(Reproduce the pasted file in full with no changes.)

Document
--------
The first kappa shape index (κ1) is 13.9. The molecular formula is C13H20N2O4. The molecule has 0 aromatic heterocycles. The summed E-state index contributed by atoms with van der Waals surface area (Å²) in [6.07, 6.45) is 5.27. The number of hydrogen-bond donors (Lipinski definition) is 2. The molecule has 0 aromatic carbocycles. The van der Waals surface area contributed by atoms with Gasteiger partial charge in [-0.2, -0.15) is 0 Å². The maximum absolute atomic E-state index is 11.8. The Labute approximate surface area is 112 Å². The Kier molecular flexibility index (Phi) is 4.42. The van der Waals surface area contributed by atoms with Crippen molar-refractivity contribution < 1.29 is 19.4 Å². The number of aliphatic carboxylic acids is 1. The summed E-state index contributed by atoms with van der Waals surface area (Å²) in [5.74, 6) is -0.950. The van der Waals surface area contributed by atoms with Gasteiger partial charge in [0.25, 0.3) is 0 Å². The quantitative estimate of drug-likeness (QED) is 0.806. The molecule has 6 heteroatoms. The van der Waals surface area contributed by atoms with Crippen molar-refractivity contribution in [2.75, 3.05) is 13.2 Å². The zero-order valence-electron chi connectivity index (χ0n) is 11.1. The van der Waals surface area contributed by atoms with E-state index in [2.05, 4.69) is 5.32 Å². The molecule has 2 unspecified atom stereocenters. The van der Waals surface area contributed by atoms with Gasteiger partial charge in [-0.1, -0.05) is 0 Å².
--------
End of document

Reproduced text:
The first kappa shape index (κ1) is 13.9. The molecular formula is C13H20N2O4. The molecule has 0 aromatic heterocycles. The summed E-state index contributed by atoms with van der Waals surface area (Å²) in [6.07, 6.45) is 5.27. The number of hydrogen-bond donors (Lipinski definition) is 2. The molecule has 0 aromatic carbocycles. The van der Waals surface area contributed by atoms with Gasteiger partial charge in [-0.2, -0.15) is 0 Å². The maximum absolute atomic E-state index is 11.8. The Labute approximate surface area is 112 Å². The Kier molecular flexibility index (Phi) is 4.42. The van der Waals surface area contributed by atoms with Crippen molar-refractivity contribution < 1.29 is 19.4 Å². The number of aliphatic carboxylic acids is 1. The summed E-state index contributed by atoms with van der Waals surface area (Å²) in [5.74, 6) is -0.950. The van der Waals surface area contributed by atoms with Gasteiger partial charge in [0.25, 0.3) is 0 Å². The quantitative estimate of drug-likeness (QED) is 0.806. The molecule has 6 heteroatoms. The van der Waals surface area contributed by atoms with Crippen molar-refractivity contribution in [2.75, 3.05) is 13.2 Å². The zero-order valence-electron chi connectivity index (χ0n) is 11.1. The van der Waals surface area contributed by atoms with E-state index in [2.05, 4.69) is 5.32 Å². The molecule has 2 unspecified atom stereocenters. The van der Waals surface area contributed by atoms with Gasteiger partial charge in [-0.1, -0.05) is 0 Å².